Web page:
If you follow this blog at all you’ll realize that quite a few blogs are the result of my trying to answer questions from visitors to our layout.
In the middle of the summer whilst “on duty” I had a very serious conversation with a young boy who was bitterly disappointed that he was not going to go out to sea to pet a whale. It took quite a long time to explain to him that whales went up and down the coast on the whales schedule and not his. Near the end of our conversation (Mom was doing her best not to laugh) he came out with a zinger, “You said that whales weigh more than elephants.” I agreed that I said that. “Well, how do you know? Who weighs whales.” Mom saved me and I went for a cup of coffee.
Well an article has recently come to my attention which does answer his question. The article appeared on the BBC website and was written by a lady named Helen Briggs:
“Until now it has only been possible to weigh whales once they have washed up dead on beaches. Now scientists have solved the conundrum, with the help of aerial photographs taken by drones.
Their model accurately calculated the body volume and mass of wild southern right whales. Already being used to assess the survival of calves, it has many potential uses in conservation. Body mass is a key factor in the success of whales as a group, determining their energy uses, food requirements and growth rates. Yet most of what we know about the body size of whales comes from old whaling literature or from animals that end up stranded on the beach or caught in fishing gear.
“It is very difficult to measure a whale on a scale – I mean you have to kill it to do it and that’s exactly what we’re avoiding here,” said study researcher Fredrik Christiansen from the Aarhus Institute of Advanced Studies in Denmark.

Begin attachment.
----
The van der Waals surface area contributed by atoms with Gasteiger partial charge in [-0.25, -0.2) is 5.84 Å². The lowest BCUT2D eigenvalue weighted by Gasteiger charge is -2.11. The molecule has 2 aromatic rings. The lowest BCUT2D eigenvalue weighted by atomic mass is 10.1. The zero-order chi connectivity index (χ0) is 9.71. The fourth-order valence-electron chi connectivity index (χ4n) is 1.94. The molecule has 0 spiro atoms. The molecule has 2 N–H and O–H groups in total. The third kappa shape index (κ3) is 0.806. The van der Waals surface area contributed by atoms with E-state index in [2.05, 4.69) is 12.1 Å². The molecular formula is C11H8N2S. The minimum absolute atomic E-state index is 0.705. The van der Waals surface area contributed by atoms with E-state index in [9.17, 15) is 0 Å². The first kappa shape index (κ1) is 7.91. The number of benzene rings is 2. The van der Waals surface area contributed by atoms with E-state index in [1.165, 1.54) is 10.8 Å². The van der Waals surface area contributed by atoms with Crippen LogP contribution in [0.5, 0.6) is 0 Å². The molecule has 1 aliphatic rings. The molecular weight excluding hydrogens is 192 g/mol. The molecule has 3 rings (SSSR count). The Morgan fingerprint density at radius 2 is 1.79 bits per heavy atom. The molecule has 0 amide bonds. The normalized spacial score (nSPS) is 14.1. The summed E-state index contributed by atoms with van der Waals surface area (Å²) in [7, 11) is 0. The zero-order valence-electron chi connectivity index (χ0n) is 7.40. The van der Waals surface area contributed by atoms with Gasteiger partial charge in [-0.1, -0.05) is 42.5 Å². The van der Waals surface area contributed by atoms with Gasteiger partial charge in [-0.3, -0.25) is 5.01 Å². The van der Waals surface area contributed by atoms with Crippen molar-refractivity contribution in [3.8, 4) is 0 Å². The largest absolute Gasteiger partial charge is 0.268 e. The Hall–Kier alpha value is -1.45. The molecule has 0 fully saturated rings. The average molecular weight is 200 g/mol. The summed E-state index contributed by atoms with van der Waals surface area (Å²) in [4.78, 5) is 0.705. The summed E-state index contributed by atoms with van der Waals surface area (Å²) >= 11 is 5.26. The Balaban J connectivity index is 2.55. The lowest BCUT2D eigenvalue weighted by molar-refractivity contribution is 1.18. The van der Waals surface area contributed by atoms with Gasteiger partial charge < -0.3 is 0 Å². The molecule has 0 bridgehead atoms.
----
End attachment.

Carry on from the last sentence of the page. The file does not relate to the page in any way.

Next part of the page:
The researchers studied southern Right whales, which gather in large numbers at their winter breeding grounds off the coast of Argentina. They flew a drone over whales swimming in clear water, capturing photographs when the adults and calves came up to the surface to breathe, including their backs and sides when they rolled over. They found they could get a good representation of the body shape of the whales, which they linked back to old whaling literature recording body length, girth and mass. They were then able to convert body shapes, or volumes, to mass.
“The ability to predict body mass from free-living whales opens up the opportunity for us to look at animals over time and look at how they change, how they grow,” said Prof Christiansen.
Drone studies could help in conservation by monitoring the health of different whale populations in the oceans. The approach could also be used to estimate the size of other marine mammals by adjusting the model parameters.
Whales are the largest animals on this planet, ranging from the 4 ton pygmy Right whale to the 200 ton Blue whale. ”
Wherever you are young man I hope this helps.